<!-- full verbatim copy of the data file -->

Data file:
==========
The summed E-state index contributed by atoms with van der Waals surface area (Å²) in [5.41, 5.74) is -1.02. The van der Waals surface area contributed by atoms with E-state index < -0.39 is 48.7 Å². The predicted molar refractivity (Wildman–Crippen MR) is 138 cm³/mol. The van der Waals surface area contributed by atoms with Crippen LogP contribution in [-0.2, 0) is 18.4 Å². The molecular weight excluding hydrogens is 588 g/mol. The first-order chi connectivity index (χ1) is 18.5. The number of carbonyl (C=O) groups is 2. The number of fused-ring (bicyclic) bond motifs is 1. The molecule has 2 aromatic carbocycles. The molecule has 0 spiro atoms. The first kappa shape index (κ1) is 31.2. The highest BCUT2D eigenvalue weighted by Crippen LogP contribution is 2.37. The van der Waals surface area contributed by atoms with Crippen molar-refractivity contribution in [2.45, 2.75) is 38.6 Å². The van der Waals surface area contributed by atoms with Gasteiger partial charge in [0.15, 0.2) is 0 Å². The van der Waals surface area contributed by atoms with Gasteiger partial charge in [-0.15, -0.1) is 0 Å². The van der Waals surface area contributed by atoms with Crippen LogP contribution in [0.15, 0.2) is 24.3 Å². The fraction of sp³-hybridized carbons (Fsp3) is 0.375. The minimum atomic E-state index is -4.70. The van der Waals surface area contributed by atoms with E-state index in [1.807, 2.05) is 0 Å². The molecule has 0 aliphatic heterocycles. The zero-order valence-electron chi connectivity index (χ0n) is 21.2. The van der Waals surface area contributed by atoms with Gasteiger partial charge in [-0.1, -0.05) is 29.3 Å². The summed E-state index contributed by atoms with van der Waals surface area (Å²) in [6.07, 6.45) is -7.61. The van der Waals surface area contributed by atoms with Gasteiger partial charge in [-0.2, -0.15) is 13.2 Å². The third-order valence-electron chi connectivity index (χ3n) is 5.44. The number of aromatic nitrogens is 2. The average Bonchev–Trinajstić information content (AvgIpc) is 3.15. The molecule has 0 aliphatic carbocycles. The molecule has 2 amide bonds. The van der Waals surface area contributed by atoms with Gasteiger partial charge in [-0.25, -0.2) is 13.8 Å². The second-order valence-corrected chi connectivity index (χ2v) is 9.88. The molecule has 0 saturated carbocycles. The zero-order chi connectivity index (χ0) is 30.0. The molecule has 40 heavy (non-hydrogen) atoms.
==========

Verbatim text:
The summed E-state index contributed by atoms with van der Waals surface area (Å²) in [5.41, 5.74) is -1.02. The van der Waals surface area contributed by atoms with E-state index < -0.39 is 48.7 Å². The predicted molar refractivity (Wildman–Crippen MR) is 138 cm³/mol. The van der Waals surface area contributed by atoms with Crippen LogP contribution in [-0.2, 0) is 18.4 Å². The molecular weight excluding hydrogens is 588 g/mol. The first-order chi connectivity index (χ1) is 18.5. The number of carbonyl (C=O) groups is 2. The number of fused-ring (bicyclic) bond motifs is 1. The molecule has 2 aromatic carbocycles. The molecule has 0 spiro atoms. The first kappa shape index (κ1) is 31.2. The highest BCUT2D eigenvalue weighted by Crippen LogP contribution is 2.37. The van der Waals surface area contributed by atoms with Crippen molar-refractivity contribution in [2.45, 2.75) is 38.6 Å². The van der Waals surface area contributed by atoms with Gasteiger partial charge in [0.15, 0.2) is 0 Å². The van der Waals surface area contributed by atoms with Gasteiger partial charge in [-0.15, -0.1) is 0 Å². The van der Waals surface area contributed by atoms with Crippen LogP contribution in [0.15, 0.2) is 24.3 Å². The fraction of sp³-hybridized carbons (Fsp3) is 0.375. The minimum atomic E-state index is -4.70. The van der Waals surface area contributed by atoms with E-state index in [1.807, 2.05) is 0 Å². The molecule has 0 aliphatic heterocycles. The zero-order valence-electron chi connectivity index (χ0n) is 21.2. The van der Waals surface area contributed by atoms with Gasteiger partial charge in [-0.1, -0.05) is 29.3 Å². The summed E-state index contributed by atoms with van der Waals surface area (Å²) in [6.07, 6.45) is -7.61. The van der Waals surface area contributed by atoms with Gasteiger partial charge in [-0.2, -0.15) is 13.2 Å². The third-order valence-electron chi connectivity index (χ3n) is 5.44. The number of aromatic nitrogens is 2. The average Bonchev–Trinajstić information content (AvgIpc) is 3.15. The molecule has 0 aliphatic carbocycles. The molecule has 2 amide bonds. The van der Waals surface area contributed by atoms with Gasteiger partial charge in [-0.25, -0.2) is 13.8 Å². The second-order valence-corrected chi connectivity index (χ2v) is 9.88. The molecule has 0 saturated carbocycles. The zero-order chi connectivity index (χ0) is 30.0. The molecule has 40 heavy (non-hydrogen) atoms.